Vietnam is forecast to reach GDP growth of 6.48% in 2020 amid growing global uncertainties, meaning the 6.8% target set by the National Assembly is very challenging, said Nguyen Duc Thanh, director of the Vietnam Institute for Economic and Policy Research (VEPR).
|Overview of the workshop. Source: Ngoc Thuy.|
Higher inflationary pressure, unstable crude oil and gas prices from geopolitical tension in Iran and the ongoing US – China trade war are among major risks to Vietnam’s economy this year, said Thanh at the launch of VEPR’s quarterly macroeconomic report on January 16.
Thanh cited the consumer price index (CPI) last December which rose over 5% versus the end of 2018, due to a surge in food prices, as a reason for concern. The upcoming Lunar New Year festival is expected to boost consumption demand, and, therefore, could lead to a strong push to the CPI.
|Data: VEPR's report. Chart: Ngoc Thuy.|
In 2019, despite the second consecutive annual growth of over 7%, the sustainable development of the Vietnamese economy remains “questionable”, as the mining industry for the first time in three years grew 1.29% year-on-year, contributing 0.09 percentage points to the overall growth, Thanh added.
On the supply side, investment from the foreign-invested and private sectors remains the driving force for growth. Thanh noted the US – China trade war is causing a shift in investment from China to Vietnam, however, this could lead to “issues” related to environment and management of foreign workers.
“In the long term, Vietnam’s economic prospects would continue to depend on FDI, removal of legal barriers, and state sector restructuring,” Thanh stressed.
As the US has recently included Vietnam in its monitoring list for currency manipulation, Thanh expected the State Bank of Vietnam (SBV), the country’s central bank, to be cautious in managing the monetary policy.
“A depreciation of the Vietnamese dong to boost exports is not the right thing to do at this moment,” Thanh added.
Thanh expressed concern that while the US is Vietnam’s largest export market, China, on the other hand, is the country’s largest importer, adding Vietnam must carefully manage its trade relations with these two major economies.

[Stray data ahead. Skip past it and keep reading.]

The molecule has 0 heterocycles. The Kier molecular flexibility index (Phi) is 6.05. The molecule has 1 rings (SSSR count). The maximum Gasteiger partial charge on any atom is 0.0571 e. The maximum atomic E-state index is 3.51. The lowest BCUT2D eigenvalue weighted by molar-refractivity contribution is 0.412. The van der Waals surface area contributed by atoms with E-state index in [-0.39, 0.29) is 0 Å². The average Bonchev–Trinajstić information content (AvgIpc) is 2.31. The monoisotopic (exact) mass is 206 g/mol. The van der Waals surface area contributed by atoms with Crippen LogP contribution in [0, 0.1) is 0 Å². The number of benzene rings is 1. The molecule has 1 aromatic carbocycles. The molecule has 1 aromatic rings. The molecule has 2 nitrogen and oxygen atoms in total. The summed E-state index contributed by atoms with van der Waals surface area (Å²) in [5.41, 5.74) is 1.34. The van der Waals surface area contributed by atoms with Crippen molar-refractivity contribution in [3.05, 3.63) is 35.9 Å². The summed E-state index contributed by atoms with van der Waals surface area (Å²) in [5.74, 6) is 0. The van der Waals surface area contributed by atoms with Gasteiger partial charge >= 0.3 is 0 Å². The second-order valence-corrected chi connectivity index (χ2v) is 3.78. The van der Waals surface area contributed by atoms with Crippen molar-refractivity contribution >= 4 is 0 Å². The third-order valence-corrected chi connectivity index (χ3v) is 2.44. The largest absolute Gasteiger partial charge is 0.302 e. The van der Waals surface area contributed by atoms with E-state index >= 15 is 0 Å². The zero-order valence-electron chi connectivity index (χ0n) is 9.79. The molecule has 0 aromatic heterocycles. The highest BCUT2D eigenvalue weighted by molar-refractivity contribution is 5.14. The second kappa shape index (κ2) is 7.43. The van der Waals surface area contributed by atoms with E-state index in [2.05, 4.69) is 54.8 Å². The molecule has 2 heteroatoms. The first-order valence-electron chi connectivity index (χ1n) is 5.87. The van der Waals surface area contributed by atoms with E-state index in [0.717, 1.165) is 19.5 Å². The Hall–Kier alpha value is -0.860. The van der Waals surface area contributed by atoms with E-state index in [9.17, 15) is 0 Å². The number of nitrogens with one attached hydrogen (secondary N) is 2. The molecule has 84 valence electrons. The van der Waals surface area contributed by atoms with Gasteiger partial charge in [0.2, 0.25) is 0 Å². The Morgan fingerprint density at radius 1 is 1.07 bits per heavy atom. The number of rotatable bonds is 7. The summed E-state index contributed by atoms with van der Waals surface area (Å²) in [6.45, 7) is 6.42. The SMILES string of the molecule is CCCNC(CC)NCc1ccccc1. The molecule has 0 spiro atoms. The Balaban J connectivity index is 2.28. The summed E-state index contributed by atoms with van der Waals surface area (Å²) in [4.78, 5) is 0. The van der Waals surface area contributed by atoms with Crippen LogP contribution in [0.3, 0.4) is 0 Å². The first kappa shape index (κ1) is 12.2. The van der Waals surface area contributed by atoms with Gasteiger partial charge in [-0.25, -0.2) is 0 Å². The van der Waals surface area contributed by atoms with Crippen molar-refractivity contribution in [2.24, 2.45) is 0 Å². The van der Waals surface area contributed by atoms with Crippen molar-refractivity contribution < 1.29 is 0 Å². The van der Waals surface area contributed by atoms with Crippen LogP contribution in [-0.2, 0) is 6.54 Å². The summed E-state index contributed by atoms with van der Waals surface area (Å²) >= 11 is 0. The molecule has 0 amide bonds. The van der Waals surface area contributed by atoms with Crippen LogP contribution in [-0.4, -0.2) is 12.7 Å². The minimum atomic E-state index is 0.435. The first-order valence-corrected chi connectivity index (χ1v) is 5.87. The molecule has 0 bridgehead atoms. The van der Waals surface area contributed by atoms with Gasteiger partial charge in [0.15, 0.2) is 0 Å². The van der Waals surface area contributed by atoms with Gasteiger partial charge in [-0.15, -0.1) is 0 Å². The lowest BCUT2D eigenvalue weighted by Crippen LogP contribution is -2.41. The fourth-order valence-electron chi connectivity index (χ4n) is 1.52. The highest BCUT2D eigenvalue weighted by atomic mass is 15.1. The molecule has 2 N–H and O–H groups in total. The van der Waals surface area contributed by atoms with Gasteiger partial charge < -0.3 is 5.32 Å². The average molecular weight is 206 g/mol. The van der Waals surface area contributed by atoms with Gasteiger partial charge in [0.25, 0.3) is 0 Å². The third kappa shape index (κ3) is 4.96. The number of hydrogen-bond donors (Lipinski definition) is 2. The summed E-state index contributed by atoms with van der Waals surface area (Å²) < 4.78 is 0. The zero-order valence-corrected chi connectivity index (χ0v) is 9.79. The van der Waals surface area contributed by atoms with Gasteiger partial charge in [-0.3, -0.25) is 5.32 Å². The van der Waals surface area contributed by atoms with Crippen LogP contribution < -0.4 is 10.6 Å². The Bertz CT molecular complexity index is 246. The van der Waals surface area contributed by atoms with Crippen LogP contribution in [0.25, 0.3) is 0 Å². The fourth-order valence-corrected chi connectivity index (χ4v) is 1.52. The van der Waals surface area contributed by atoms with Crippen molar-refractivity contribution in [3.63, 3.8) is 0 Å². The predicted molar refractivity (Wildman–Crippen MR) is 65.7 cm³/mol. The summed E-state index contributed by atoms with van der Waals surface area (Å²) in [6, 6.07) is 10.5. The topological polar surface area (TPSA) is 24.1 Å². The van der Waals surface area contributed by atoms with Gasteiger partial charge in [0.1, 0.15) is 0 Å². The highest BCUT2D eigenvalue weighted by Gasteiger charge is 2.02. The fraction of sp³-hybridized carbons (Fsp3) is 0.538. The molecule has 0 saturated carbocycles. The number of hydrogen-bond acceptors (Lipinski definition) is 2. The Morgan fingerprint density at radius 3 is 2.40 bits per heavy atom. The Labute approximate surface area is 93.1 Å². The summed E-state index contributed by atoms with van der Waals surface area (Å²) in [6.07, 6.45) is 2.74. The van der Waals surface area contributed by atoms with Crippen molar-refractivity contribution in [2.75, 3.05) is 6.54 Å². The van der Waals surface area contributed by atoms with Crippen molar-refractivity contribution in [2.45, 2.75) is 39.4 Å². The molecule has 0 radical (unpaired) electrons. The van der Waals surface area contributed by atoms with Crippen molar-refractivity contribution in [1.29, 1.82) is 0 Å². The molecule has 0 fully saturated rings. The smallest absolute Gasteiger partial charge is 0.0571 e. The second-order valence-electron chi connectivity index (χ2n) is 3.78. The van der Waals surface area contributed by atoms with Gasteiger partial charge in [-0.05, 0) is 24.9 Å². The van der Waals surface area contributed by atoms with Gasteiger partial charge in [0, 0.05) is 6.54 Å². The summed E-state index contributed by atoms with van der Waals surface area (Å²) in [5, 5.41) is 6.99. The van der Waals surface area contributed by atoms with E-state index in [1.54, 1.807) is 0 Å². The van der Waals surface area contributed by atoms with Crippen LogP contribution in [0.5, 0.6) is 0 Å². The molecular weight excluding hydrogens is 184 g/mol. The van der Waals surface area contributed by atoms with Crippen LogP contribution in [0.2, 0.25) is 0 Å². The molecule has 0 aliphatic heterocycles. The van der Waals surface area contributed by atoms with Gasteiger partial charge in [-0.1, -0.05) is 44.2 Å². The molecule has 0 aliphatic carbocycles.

In its latest move, the US's decision to impose a 400% countervailing duty on Vietnamese steel raised questions about transshipment and other countries forging Vietnamese origin for their products and goods, said Thanh.
“As the US is hardening its stance towards international trade, Vietnam should not become a “backyard” for China and other countries in exporting products to the US,” Thanh stated.
Meanwhile, economist Vo Tri Thanh said while the government set “breakthrough” as a slogan for 2019, there have not been many breakthroughs in the economic development as it should be, particularly in reform.
“Vietnam remains far away from the target of breaking into the top four business-friendly countries in Southeast Asia,” said the economist, while sustainable development is becoming a huge issue for major cities such as Hanoi and Ho Chi Minh City with worsening environmental pollution.
Regarding this issue, banking expert Can Van Luc cited a study from the World Bank suggesting environmental pollution could lead to a loss equivalent to 5% of GDP in Vietnam.
Luc also said that Vietnam’s economic resilience against external shock is still considered weak. Although the country’s foreign exchange reserves have hit a record high of US$79 billion, such an amount is only equivalent to 3.7 months of imports, much lower than the average in ASEAN which is four to five months, and six to eight months in developed countries.